The Royal Australasian College of Surgeons has tabled a Submission to the Inquiry into progress under the National Road Safety Strategy 2011-2020.
Amongst other things it is pertinent to note that they have recommended that the point to point speed cameras that as we all know currently only target heavy vehicles, be also switched to target passenger vehicles as well. Point five of their submission reads as follows;
5. Activate point to point cameras for all road users
RACS supports increasing point to point camera infrastructure and standardising use for passenger and heavy vehicles across all jurisdictions. This infrastructure should encompass major whole of road corridor, not just black spots. Current jurisdictional variances 10, 11 mean where cameras exist not all vehicle types are being monitored although this could be face lifted with the press of a button. If the technology is available to target speed and significantly reduce the road toll, it should be utilised. Public safety, reduction in road deaths and serious injury through all available technologies should take precedence over jostling for political gain.
This is something that many in our industry have long campaigned for all the while recognising the apparent hypocrisy of governments that spruke their care for road safety to all and sundry. But yet apparently they simply don’t have the political will to introduce this major piece of infrastructure that has cost the tax payer millions and millions to slow down an industry that is not “at fault” in between 87 and 92% (dependant on whom you listen to) of fatal road crashes.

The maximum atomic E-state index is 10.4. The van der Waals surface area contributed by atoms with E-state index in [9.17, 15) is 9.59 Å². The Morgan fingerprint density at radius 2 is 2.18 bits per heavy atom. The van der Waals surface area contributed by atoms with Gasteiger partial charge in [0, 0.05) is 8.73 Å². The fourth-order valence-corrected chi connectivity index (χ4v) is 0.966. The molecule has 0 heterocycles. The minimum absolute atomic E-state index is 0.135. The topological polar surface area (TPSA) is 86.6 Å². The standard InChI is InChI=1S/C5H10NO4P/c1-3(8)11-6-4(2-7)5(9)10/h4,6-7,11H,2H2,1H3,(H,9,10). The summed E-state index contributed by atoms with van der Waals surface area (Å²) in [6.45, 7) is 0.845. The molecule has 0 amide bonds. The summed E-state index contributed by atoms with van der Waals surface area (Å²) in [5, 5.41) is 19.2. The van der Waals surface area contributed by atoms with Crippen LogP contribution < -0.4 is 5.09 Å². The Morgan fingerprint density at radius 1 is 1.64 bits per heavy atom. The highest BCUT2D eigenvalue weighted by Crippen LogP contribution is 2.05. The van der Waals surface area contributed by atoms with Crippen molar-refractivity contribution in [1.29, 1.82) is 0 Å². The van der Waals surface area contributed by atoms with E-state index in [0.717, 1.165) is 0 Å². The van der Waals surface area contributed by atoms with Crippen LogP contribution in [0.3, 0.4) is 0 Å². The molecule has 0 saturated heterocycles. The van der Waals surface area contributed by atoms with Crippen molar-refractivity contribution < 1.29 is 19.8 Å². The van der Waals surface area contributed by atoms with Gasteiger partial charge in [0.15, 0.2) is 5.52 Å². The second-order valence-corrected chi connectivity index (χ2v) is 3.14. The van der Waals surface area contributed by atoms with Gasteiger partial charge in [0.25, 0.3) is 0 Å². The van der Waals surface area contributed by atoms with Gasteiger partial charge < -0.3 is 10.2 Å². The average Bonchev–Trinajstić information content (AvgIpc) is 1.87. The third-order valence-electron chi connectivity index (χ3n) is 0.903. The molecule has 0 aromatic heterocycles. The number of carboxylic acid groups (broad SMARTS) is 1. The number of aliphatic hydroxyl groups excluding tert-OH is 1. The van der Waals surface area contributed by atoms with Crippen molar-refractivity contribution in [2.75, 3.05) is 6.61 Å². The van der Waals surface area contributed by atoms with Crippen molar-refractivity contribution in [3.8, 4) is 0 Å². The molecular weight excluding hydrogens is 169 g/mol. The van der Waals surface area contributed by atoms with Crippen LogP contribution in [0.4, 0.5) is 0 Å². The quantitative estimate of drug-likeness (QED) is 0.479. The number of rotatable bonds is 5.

In 2015 a letter was sent to the Premier Mike Baird addressing the same issue but no.
One must therefore truly wonder when successive governments have been told, time and time again, about switching them over but alas, perhaps it all just comes down to the fact that there are way more passenger vehicle drivers that are voters than heavy vehicle drivers.
Read the entire report updated-120134_2018_04_19_sub_national_road_safety_strategy_inquiry
Credit: Royal Australasian College of Surgeons
Image: Wellington Times